Rice’s excuse is nonsense, and the board’s action  is an abdication of a difficult duty, not an acceptance of one. Non profits have missions, and their boards are obligated to keep pursuing that mission until it becomes hopeless, not until it becomes tough. Yes, small colleges face challenges, and single-sex education has been out of favor since the Sixties. On the other hand, feminists are making the case that co-ed universities are little better than hunting grounds where women are the helpless prey of serial rapists. Surely Sweet Briar’s niche might become an asset with some vision and leadership. Continue reading

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Filed under Character, Education, Ethics Alarms Award Nominee, Finance, Gender and Sex, Leadership

Burger King Ethics: What’s Unethical About Burger King’s “Tax Inversion” (And It’s Not Burger King)

BKAs you may have heard by now, Burger King is preparing to merge with the larger Canadian equivilent of Dunkin Donuts, Tim Hortons and move the company’s headquarters to Canada. As with the proposed Walgreens move to Europe that was considered and ultimately rejected, the Burger King merger was made for tax reasons, and good ones. The good ones should be clearly explained to the American public, especially voters and those with unemployed workers in their families, but they are not. Let’s  call this BK Ethics Foul #1: news media incompetence. Because the public doesn’t understand what “tax inversion” means, they are vulnerable to having it distorted and demagogued for them by unethical politicians and pundits, and so it has been. Let us designate this BK Ethics Foul #2: the anti-corporate disinformation campaign.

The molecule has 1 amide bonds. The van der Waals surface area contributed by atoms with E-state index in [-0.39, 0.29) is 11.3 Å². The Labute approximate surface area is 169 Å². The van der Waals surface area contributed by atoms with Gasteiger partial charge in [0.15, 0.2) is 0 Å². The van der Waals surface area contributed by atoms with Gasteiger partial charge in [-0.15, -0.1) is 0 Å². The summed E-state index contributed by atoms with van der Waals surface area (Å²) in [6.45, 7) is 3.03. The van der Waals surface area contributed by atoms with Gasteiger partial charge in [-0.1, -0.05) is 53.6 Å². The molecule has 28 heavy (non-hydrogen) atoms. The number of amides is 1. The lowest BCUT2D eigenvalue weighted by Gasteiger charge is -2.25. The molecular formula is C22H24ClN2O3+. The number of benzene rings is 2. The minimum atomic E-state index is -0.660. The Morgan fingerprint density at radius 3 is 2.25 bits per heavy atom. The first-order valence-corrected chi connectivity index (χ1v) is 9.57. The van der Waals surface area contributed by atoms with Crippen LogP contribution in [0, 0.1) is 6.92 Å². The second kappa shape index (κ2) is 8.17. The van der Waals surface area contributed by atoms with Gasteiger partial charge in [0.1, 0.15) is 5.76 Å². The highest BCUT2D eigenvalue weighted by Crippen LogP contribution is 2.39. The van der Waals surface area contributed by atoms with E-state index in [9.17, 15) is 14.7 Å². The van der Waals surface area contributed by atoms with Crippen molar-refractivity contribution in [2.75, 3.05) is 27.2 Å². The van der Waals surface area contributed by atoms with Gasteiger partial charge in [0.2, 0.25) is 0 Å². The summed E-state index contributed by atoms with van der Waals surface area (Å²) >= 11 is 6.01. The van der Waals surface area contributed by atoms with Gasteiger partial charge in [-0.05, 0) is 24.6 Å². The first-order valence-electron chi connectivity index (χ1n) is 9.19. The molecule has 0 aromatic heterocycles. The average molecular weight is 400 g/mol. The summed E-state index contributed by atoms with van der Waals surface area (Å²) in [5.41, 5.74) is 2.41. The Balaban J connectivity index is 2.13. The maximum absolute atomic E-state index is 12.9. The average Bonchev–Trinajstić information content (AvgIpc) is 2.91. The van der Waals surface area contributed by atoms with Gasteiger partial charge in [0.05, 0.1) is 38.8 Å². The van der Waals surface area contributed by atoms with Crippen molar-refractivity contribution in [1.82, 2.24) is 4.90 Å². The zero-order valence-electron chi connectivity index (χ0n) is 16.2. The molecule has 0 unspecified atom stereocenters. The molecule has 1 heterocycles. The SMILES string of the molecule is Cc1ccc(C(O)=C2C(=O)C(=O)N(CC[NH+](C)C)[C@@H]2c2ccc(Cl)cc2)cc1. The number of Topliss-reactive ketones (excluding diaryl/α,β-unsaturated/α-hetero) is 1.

The United States tax rate is  a whopping 35%, more than any other large industrial nation, even more than those that tend toward socialism. There’s nothing unethical about this, necessarily, though it can be argued that it is a foolish and self-destructive policy. Did you know, however—and I wouldn’t blame you if you didn’t, because not being an international corporation myself, I didn’t know until this issue arose—that the U.S. applies that tax to all global earnings of U.S. companies. This means that the earning of U.S. companies doing business abroad are not only taxed where they earn the profits, but also in the U.S., or as this is technically called, twice. (UPDATE: I should have made it clear that the the US does give a foreign tax credit for the money paid in taxes abroad, so the effect is not completely double tax, just two taxes.) That is definitely unfair (and also bad policy), and will be called BK Ethics Foul #3: predatory taxation Continue reading

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Filed under Business & Commercial, Citizenship, Finance, Government & Politics, Incompetent Elected Officials, Journalism & Media, Law & Law Enforcement

Great, Now Magneto Wants To Wipe Out Professional Theater…

Magneto McKellen

Maybe he should run for Vice-President on a ticket with Elizabeth Warren.

Quoth revered British actor Ian McKellen, Magneto (and Gandalf ) in the flesh:

“The one thing you can ask, I think, is that actors get paid a living wage. I would like it if all the repertory theaters that currently exist could do that. It would make a huge difference.”